The state of Montana has approved $18 million in grants from federal funds for 31 child care providers, health care organizations, community groups and local governments in an effort to expand child care services, Gov. Greg Gianforte’s office announced Wednesday.
The “innovation” grants range between $142,000 and $1 million. Applications were asked to demonstrate how they would use the funds to improve child care affordability, increase access, and provide high quality and sustainable services.
The governor’s office cited Browning Public Schools as a group that plans to use its $207,000 grant for hiring and retaining more child care providers. It also said Family Promise of Gallatin Valley Inc. will use its nearly $990,000 grant to expand its child care center for infants, toddlers and preschoolers.
“For too long, Montana’s working families faced a shortage of child care providers, putting them between a rock and a hard place,” Gianforte said in a Wednesday press release. “To increase access to sustainable, quality child care and address this longstanding problem, we’re investing in quality providers who operate in child care deserts throughout our state.”
Tori Sproles, executive director of the advocacy group Child Care Connections, said the funds will go a long way to help their partners in Gallatin, Park, Lewis and Clark, and Jefferson counties provide better child care. She said the grants could be used to expand staffing outside of traditional work hours, or help an employer purchase a certain number of spots at child care centers for their workforce.
“The innovation grant was really meant to bring the community into the problem. How do we address child care issues collaboratively and innovatively,” Sproles said. “It’s going to make an impact.”
The press release did not say when the department plans to distribute the funds to recipients. A spokesperson for the Department of Public Health and Human Services said the agency expects to finalize contracts with the grantees within 30 days. The grants cycle is scheduled to last until September 2024.
Child care providers have been under acute strain since the COVID-19 pandemic, in part because of increasing health and safety expenses, a persistent struggle to hire and retain qualified staff, and the strict staff-to-child ratios required to maintain licenses. Child care centers in rural areas can be few and far between. In more urban areas, providers like Family Promise of Gallatin Valley report long waitlists, with demand outpacing available slots.
The price tag for child care is also a high concern for many families across Montana, often putting the service out of reach for low-income and working families. A February report from the national advocacy group Child Care Aware found that the average cost of child care in Montana in 2020 — the first year of the pandemic, before inflation became a national concern — was more than $9,300 annually.
The full list of child care innovation grantees and their respective award amounts has been posted on the state health department’s website. The counties that include grant recipients are Glacier, Gallatin, Missoula, Mineral, Ravalli, Lewis and Clark, Beaverhead, Carter, Flathead, Granite, Yellowstone, Jefferson, Carbon, Deer Lodge, Sweet Grass, Fergus, Judith Basin, Petroleum, and Cascade.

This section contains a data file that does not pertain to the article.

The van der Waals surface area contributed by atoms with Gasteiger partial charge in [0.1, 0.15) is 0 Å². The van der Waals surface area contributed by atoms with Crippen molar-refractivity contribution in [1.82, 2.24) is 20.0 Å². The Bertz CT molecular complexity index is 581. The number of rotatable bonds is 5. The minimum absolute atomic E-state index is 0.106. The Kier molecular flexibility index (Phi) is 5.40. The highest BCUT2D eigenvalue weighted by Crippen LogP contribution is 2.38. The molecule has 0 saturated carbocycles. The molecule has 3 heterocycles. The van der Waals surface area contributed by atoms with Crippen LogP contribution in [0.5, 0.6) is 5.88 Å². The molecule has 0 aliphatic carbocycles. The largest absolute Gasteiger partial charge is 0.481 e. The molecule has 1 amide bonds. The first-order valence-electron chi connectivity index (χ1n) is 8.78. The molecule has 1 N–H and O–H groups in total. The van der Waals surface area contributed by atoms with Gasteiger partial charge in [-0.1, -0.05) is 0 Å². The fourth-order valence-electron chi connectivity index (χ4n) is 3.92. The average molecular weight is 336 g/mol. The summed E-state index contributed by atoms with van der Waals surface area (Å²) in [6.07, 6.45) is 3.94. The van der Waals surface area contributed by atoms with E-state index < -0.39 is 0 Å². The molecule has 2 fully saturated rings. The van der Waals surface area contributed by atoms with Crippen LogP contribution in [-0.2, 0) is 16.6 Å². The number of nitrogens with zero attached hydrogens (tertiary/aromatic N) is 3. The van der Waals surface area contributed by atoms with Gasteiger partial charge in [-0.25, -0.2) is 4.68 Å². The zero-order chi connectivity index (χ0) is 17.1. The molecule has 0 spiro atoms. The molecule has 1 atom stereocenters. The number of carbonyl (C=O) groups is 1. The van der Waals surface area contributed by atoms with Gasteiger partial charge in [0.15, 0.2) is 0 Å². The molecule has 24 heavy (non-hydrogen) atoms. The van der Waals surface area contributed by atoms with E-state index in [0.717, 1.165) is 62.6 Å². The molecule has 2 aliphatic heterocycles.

Gianforte’s office said the recommendation to use the federal American Rescue Plan Act to create these child care providers came from the bipartisan ARPA Health Advisory Commission made up of lawmakers and executive staff members.
That committee also recommended grants to help stabilize child care services that recipients could use for staff pay, bonuses, recruitment, rent or mortgage, and other expenses related to COVID-19. The final application period for those grants closed last Friday.
Gianforte’s office said Wednesday that two-thirds of the $61 million total earmarked for those stabilization grants has been allocated. A summary of ARPA spending from early August said roughly $30 million of child care stabilization grants and other supports had been paid out to recipients.
House Minority Leader Kim Abbott, D-Helena, said Wednesday the governor’s announcement was good news for the 19 counties with successful applicants, but that she’s been frustrated by how long it has taken the Gianforte administration to distribute the federal emergency funds.
“We approved this a year ago,” Abbott said, referring to a vote taken by lawmakers who sit on the ARPA Health Advisory Commission. “When you have money that is designed for relief and you have people across the state that are begging for relief, you want to see that money move efficiently and effectively.”
Charlie Brereton, the new director of Montana’s Department of Public Health and Human Services tapped to replace former director Adam Meier, said in the Wednesday press release that the innovation grants would help fill in gaps in child care deserts and increase the capacity of providers around Montana.
“We look forward to these numerous projects moving forward to meet existing needs,” Brereton said. “We appreciate the careful thought and planning that went into the applications that we believe will make a tremendous difference in Montana.”
Sproles acknowledged that a faster timeline for awarding grants would have been appreciated. In the end, she said she’s glad to see the money on its way to communities in need.
“It’s hard to be negative about it,” Sproles said. “There’s still a need. That need has not gone anywhere.”
Editor’s note: This article was updated Thursday, August 18, 2022 to correct a description of Rep. Kim Abbott’s legislative role. She does not sit on the ARPA Health Advisory Commission.
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